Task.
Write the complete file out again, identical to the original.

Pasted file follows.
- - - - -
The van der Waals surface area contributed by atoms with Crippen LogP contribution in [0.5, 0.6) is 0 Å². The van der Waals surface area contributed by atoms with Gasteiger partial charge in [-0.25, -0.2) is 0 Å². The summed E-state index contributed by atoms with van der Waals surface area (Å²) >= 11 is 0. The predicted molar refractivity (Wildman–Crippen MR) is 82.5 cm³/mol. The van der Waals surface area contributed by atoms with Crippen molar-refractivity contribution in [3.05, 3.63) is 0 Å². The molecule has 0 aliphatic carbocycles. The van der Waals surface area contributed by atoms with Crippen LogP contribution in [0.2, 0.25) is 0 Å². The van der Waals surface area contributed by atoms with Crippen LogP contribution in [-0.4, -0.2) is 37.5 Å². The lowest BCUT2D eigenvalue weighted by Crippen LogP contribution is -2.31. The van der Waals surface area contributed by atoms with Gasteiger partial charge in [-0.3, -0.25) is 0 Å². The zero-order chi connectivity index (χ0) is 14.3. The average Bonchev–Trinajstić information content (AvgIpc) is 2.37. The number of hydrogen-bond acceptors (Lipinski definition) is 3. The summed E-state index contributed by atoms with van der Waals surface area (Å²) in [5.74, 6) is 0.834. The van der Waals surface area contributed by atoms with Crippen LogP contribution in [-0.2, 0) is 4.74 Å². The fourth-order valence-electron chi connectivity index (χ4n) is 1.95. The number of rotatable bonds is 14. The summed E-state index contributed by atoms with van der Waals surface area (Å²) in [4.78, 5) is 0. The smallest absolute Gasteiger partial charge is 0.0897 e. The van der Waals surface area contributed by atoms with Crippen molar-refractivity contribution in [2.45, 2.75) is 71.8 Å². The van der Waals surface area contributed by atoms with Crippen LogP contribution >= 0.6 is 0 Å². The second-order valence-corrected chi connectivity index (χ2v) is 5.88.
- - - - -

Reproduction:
The van der Waals surface area contributed by atoms with Crippen LogP contribution in [0.5, 0.6) is 0 Å². The van der Waals surface area contributed by atoms with Gasteiger partial charge in [-0.25, -0.2) is 0 Å². The summed E-state index contributed by atoms with van der Waals surface area (Å²) >= 11 is 0. The predicted molar refractivity (Wildman–Crippen MR) is 82.5 cm³/mol. The van der Waals surface area contributed by atoms with Crippen molar-refractivity contribution in [3.05, 3.63) is 0 Å². The molecule has 0 aliphatic carbocycles. The van der Waals surface area contributed by atoms with Crippen LogP contribution in [0.2, 0.25) is 0 Å². The van der Waals surface area contributed by atoms with Crippen LogP contribution in [-0.4, -0.2) is 37.5 Å². The lowest BCUT2D eigenvalue weighted by Crippen LogP contribution is -2.31. The van der Waals surface area contributed by atoms with Gasteiger partial charge in [-0.3, -0.25) is 0 Å². The zero-order chi connectivity index (χ0) is 14.3. The average Bonchev–Trinajstić information content (AvgIpc) is 2.37. The number of hydrogen-bond acceptors (Lipinski definition) is 3. The summed E-state index contributed by atoms with van der Waals surface area (Å²) in [5.74, 6) is 0.834. The van der Waals surface area contributed by atoms with Crippen LogP contribution in [-0.2, 0) is 4.74 Å². The fourth-order valence-electron chi connectivity index (χ4n) is 1.95. The number of rotatable bonds is 14. The summed E-state index contributed by atoms with van der Waals surface area (Å²) in [4.78, 5) is 0. The smallest absolute Gasteiger partial charge is 0.0897 e. The van der Waals surface area contributed by atoms with Crippen molar-refractivity contribution in [2.45, 2.75) is 71.8 Å². The van der Waals surface area contributed by atoms with Crippen LogP contribution >= 0.6 is 0 Å². The second-order valence-corrected chi connectivity index (χ2v) is 5.88.